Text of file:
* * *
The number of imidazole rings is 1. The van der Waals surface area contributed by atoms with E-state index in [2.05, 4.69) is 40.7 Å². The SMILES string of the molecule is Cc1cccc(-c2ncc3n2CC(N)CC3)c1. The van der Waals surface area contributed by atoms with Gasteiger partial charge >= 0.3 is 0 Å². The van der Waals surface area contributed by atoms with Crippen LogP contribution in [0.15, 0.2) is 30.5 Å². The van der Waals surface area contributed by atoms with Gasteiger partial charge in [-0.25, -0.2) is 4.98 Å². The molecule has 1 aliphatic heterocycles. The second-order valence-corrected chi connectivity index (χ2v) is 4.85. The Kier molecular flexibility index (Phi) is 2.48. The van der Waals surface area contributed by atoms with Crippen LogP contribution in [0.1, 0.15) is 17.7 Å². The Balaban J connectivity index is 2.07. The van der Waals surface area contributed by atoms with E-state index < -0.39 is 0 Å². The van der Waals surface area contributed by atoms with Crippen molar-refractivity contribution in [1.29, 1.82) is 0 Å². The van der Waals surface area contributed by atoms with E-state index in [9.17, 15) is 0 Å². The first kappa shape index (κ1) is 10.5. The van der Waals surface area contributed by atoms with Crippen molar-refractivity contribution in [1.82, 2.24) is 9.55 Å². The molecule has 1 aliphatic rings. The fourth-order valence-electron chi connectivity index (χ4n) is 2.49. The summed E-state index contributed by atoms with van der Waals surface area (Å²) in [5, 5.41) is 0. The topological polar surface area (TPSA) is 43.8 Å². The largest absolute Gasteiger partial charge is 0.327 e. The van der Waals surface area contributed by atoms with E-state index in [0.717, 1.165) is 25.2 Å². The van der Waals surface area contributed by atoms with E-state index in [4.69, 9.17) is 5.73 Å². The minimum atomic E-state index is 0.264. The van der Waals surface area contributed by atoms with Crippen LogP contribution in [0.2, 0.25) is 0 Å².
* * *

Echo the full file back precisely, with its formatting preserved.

The number of imidazole rings is 1. The van der Waals surface area contributed by atoms with E-state index in [2.05, 4.69) is 40.7 Å². The SMILES string of the molecule is Cc1cccc(-c2ncc3n2CC(N)CC3)c1. The van der Waals surface area contributed by atoms with Gasteiger partial charge >= 0.3 is 0 Å². The van der Waals surface area contributed by atoms with Crippen LogP contribution in [0.15, 0.2) is 30.5 Å². The van der Waals surface area contributed by atoms with Gasteiger partial charge in [-0.25, -0.2) is 4.98 Å². The molecule has 1 aliphatic heterocycles. The second-order valence-corrected chi connectivity index (χ2v) is 4.85. The Kier molecular flexibility index (Phi) is 2.48. The van der Waals surface area contributed by atoms with Crippen LogP contribution in [0.1, 0.15) is 17.7 Å². The Balaban J connectivity index is 2.07. The van der Waals surface area contributed by atoms with E-state index < -0.39 is 0 Å². The van der Waals surface area contributed by atoms with Crippen molar-refractivity contribution in [1.29, 1.82) is 0 Å². The van der Waals surface area contributed by atoms with E-state index in [9.17, 15) is 0 Å². The first kappa shape index (κ1) is 10.5. The van der Waals surface area contributed by atoms with Crippen molar-refractivity contribution in [1.82, 2.24) is 9.55 Å². The molecule has 1 aliphatic rings. The fourth-order valence-electron chi connectivity index (χ4n) is 2.49. The summed E-state index contributed by atoms with van der Waals surface area (Å²) in [5, 5.41) is 0. The topological polar surface area (TPSA) is 43.8 Å². The largest absolute Gasteiger partial charge is 0.327 e. The van der Waals surface area contributed by atoms with E-state index in [0.717, 1.165) is 25.2 Å². The van der Waals surface area contributed by atoms with E-state index in [4.69, 9.17) is 5.73 Å². The minimum atomic E-state index is 0.264. The van der Waals surface area contributed by atoms with Crippen LogP contribution in [0.2, 0.25) is 0 Å².